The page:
No. The Social Distancing Protocol has not changed between the May 22 Order and the June 5 Order. But if you completed a Social Distancing Protocol before the May 22 Order was issued and have not updated it, you must complete a new one immediately. You must also give a copy to all workers (employees, volunteers, contractors, etc.) at your facility, implement the new measures, and post the COVID-19 PREPARED Sign and Social Distancing Protocol Visitor Information Sheet included in Appendix A to the Order.
Do I need to implement every measure in the Social Distancing Protocol template for my business facility?
Yes, you must implement all measures applicable to your type of facility. Most measures apply to all facilities – like the requirements for personnel safety training, signage, individual control measures and screenings, and many of the measures regarding hand-washing, sanitization, social distancing, and compliance. Some measures, though, are unique to certain types of facilities. For instance, facilities that are not used for customer retail do not need to implement the measures concerning reusable bags, contactless payment systems, and other measures specifically applicable to retail operations. You must be prepared to explain why any measure not implemented is inapplicable to your facility.
What parts of the Social Distancing Protocol do I need to post?
After completing the Social Distancing Protocol, you must post the COVID-19 PREPARED Sign and complete and post the Social Distancing Protocol Visitor Information Sheet at each public entrance to the facility where they are easily visible (such as in a window). You must also post the signage required in the Social Distancing Protocol, which informs visitors to the facility of social distancing, face covering, and health and hygiene requirements. Sign templates are available on the County’s website. You are not required to post the Social Distancing Protocol itself, though you must distribute a copy to each worker (employees, volunteers, contractors, etc.) at the facility and implement its measures. And you must be prepared to present a copy of the full Social Distancing Protocol upon request.
Do construction sites need to complete Social Distancing Protocol?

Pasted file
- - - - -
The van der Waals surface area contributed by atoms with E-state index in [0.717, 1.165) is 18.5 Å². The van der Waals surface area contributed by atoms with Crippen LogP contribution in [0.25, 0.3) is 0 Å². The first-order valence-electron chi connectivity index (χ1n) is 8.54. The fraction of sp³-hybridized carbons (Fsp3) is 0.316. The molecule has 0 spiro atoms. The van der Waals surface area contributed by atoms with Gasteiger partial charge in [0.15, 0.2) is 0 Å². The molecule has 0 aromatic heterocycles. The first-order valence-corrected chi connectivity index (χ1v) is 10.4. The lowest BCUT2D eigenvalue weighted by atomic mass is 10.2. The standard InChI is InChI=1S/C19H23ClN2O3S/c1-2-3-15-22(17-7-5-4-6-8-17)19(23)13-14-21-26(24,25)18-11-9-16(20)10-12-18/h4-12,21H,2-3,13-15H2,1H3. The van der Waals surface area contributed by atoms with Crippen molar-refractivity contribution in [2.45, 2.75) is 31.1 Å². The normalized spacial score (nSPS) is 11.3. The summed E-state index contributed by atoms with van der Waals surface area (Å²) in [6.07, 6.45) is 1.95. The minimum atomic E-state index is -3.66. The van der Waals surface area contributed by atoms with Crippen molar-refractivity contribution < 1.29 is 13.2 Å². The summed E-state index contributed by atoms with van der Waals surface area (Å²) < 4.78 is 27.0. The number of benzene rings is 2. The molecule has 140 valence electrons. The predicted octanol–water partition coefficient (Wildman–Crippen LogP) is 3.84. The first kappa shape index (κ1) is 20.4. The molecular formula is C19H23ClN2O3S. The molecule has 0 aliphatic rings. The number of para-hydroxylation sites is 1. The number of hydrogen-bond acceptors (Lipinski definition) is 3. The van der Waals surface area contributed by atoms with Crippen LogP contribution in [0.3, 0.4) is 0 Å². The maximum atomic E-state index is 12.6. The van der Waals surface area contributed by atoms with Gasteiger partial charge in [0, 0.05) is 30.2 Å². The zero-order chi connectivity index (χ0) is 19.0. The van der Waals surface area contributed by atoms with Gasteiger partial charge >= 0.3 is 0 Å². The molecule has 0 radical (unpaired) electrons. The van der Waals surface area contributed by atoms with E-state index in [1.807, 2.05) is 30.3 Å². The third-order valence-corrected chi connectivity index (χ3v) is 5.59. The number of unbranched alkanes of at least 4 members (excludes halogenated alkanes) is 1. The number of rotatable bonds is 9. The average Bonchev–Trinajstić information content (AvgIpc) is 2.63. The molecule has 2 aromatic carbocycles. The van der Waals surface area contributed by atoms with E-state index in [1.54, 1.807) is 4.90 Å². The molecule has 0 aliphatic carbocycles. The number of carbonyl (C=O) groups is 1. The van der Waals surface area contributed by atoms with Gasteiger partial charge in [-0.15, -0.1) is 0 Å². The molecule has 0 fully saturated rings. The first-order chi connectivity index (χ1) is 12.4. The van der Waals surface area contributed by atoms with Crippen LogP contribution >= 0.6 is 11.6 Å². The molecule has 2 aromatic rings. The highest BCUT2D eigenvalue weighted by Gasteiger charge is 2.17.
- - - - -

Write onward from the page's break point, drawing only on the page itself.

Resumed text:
No. Construction projects must comply with the requirements for Construction Project Safety Protocols. They do not also need to complete and implement Social Distancing Protocols.
Are government agencies required to complete Social Distancing Protocols for facilities where essential governmental functions are being performed?
Social Distancing Protocols are strictly required for all business facilities. They are not mandated for governmental facilities, but they are strongly encouraged for these facilities too.
* The Social Distancing Protocol template requires me to limit the number of people in my business facility. How do I determine the maximum number of people allowed inside?
Specified Worker Limits: The following businesses, if not an essential business, outdoor business, or business serving an essential governmental function, must limit the number of people in their facility at any time to one worker per 300 gross square feet of the facility: (1) retail businesses; (2) manufacturing businesses; (3) warehousing, logistical, delivery, and distribution businesses; and (4) businesses that provide limited services that do not require customer contact (see Paragraph 6 of Appendix C-1 for examples). If you operate one of these businesses, calculate the total square footage of your facility (taking into account all parts of the facility) and divide it by 300 to determine the maximum number of workers allowed in at any one time.
Specified Customer Limits: The following businesses, if not an essential business, outdoor business, or business serving an essential governmental function, must also limit the number of customers inside their facility at any time to one customer per 200 square feet of store space that is open to the public: (1) retail businesses; and (2) businesses that provide limited services that do not require customer contact (see Paragraph 6 of Appendix C-1 for examples). If you operate one of these businesses, calculate the total square footage of your store space that is open to the public and divide it by 200 to determine the maximum number of customers allowed inside at any one time.